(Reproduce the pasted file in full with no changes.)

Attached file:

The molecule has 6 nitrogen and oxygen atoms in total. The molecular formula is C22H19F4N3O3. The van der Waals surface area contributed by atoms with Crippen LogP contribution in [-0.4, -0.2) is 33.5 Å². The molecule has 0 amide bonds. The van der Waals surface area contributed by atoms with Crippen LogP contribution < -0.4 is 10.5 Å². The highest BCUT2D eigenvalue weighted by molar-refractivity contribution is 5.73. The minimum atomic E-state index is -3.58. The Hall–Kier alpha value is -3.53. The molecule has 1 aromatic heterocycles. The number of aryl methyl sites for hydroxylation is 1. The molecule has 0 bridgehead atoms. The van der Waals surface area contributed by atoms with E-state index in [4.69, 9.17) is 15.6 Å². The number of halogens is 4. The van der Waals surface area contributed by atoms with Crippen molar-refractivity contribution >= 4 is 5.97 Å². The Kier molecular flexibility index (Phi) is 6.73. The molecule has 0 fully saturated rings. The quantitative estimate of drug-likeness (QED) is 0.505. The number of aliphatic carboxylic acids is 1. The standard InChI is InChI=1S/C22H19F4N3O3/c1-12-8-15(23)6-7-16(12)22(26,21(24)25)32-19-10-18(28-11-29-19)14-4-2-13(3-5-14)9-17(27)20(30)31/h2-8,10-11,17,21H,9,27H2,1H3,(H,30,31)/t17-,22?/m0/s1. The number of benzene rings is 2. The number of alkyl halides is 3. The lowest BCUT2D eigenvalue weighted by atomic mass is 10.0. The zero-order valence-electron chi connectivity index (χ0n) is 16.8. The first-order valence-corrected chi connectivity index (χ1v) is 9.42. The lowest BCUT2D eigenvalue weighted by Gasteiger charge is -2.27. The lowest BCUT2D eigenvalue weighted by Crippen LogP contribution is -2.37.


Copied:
The molecule has 6 nitrogen and oxygen atoms in total. The molecular formula is C22H19F4N3O3. The van der Waals surface area contributed by atoms with Crippen LogP contribution in [-0.4, -0.2) is 33.5 Å². The molecule has 0 amide bonds. The van der Waals surface area contributed by atoms with Crippen LogP contribution < -0.4 is 10.5 Å². The highest BCUT2D eigenvalue weighted by molar-refractivity contribution is 5.73. The minimum atomic E-state index is -3.58. The Hall–Kier alpha value is -3.53. The molecule has 1 aromatic heterocycles. The number of aryl methyl sites for hydroxylation is 1. The molecule has 0 bridgehead atoms. The van der Waals surface area contributed by atoms with E-state index in [4.69, 9.17) is 15.6 Å². The number of halogens is 4. The van der Waals surface area contributed by atoms with Crippen molar-refractivity contribution >= 4 is 5.97 Å². The Kier molecular flexibility index (Phi) is 6.73. The molecule has 0 fully saturated rings. The quantitative estimate of drug-likeness (QED) is 0.505. The number of aliphatic carboxylic acids is 1. The standard InChI is InChI=1S/C22H19F4N3O3/c1-12-8-15(23)6-7-16(12)22(26,21(24)25)32-19-10-18(28-11-29-19)14-4-2-13(3-5-14)9-17(27)20(30)31/h2-8,10-11,17,21H,9,27H2,1H3,(H,30,31)/t17-,22?/m0/s1. The number of benzene rings is 2. The number of alkyl halides is 3. The lowest BCUT2D eigenvalue weighted by atomic mass is 10.0. The zero-order valence-electron chi connectivity index (χ0n) is 16.8. The first-order valence-corrected chi connectivity index (χ1v) is 9.42. The lowest BCUT2D eigenvalue weighted by Gasteiger charge is -2.27. The lowest BCUT2D eigenvalue weighted by Crippen LogP contribution is -2.37.